Despite a 25 March 2020 resolution that directed Council staff to undertake an assessment of all impacted headstones, and despite Council being provided with a list of suitable Heritage Stone Masons by the National Trust and their own Heritage Advisor, no action seems to have been taken. The Restoration Action Plan approved in December 2020 scheduled this assessment for January and March 2021, but nothing has happened, some 16 months since the original resolution.
Comply Regulations, Policies and Codes of Practice
There are multiple instances where questions can be asked about whether Council has complied with its obligations. Council should provide answers. For instance:
Why didn’t Council have a Development Application for the Monument Risk Assessment Program (MRAP) at The Bight?
Was the MRAP at The Bight Cemetery in line with the Cemeteries and Crematoria Act? A large number of the monuments seem to have been in good repair and should not have been disturbed, and this was done without notification of the Interment Right holders.
Why did the Council undertake works at The Bight Cemetery without an active licence for the critically endangered Yellow Tailed Donkey Orchid and then, after obtaining a licence renewal, mow the cemetery in the exclusion period?
Were obligations under the Privacy Act fully considered in advance of Council’s decision to mount surveillance cameras at The Bight?
Why was a trade union official permitted to address a Council meeting, seemingly against Council’s own Code of Conduct and despite three Councillors pointing this out?
Values and business ethics
Over the last two years Council has demonstrated significant gaps between its espoused values, as stated in its Statement of Business Ethics, and its actual behaviour.
Be accountable and act in the public interest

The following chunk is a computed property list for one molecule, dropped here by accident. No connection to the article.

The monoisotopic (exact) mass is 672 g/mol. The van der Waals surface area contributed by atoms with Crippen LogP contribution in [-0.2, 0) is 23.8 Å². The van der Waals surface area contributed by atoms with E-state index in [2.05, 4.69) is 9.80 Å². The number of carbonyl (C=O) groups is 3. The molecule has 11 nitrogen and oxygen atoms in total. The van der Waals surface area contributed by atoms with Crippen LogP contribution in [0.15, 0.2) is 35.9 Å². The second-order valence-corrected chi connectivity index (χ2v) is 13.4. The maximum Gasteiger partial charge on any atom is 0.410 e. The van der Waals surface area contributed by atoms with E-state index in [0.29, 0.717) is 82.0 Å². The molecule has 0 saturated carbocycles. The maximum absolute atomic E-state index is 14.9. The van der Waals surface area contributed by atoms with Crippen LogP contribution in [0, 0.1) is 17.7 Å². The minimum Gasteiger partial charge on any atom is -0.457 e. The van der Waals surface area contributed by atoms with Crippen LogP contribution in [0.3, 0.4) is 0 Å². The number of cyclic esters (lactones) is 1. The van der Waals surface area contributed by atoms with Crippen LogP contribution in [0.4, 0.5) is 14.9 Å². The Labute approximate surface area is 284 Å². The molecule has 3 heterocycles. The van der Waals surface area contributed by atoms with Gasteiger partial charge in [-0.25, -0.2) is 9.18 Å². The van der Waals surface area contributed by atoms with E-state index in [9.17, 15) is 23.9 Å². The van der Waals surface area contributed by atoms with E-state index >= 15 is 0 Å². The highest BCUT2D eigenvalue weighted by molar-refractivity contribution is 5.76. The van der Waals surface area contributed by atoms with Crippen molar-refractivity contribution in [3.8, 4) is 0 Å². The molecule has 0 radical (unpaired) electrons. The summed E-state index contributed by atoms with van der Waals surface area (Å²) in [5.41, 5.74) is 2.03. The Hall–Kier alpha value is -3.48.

One wonders whether Council has lost sight of what ‘in the public interest’ means – both the interests of the impacted families and the broader community, who don’t want to see what happened at The Bight repeated elsewhere. Two years on and no repair work has commenced, let alone been completed. Also, there is nothing to suggest the necessary cemetery policies, processes and procedures have been developed. The rejection of most of the substantial feedback from the community on the Conservation Management Plan makes a joke of the consultation process. How could this be in the public interest?
Act honestly, openly, fairly and ethically in all their dealings with you; Exercise authority appropriately, lawfully and transparently
For those who have attended, watched or listened to the Council meetings where the Bight issue has been debated, we leave it up to you to assess whether they lived up to these ethics.
Promote fair and open competition while seeking best value for money; Fully and clearly document all procurement activities and decisions to provide an effective audit trail to allow for effective performance review of contracts; and treat all potential suppliers with impartiality and fairness and give equal access to information and opportunities.
MidCoast Council have not yet confirmed to affected families that they have tendered for suitably qualified heritage and ordinary stone masons for the assessment of the damaged monuments and the preparation of individual specifications of the scopes of works for their repair. After two years, why not?
Not call tenders unless Council has a firm intention to proceed to contract
The fact that it appears that Council has not called tenders for the assessment of damaged monuments after being directed to do so by Council resolution (25 March 2020) makes one question whether Council has any intention to proceed with the independent assessment of the damaged monuments’ condition and the specifications for the required repairs.
So here we are two years on, and nothing has happened. It speaks volumes about Council’s operations. This situation and track record would never be tolerated in corporate Australia. Why do the impacted families, community and MidCoast ratepayers have to accept it? As we head into a local government election on the 4 December, it is worth reflecting on this sorry saga when casting your vote.
Does The Bight matter? Yes!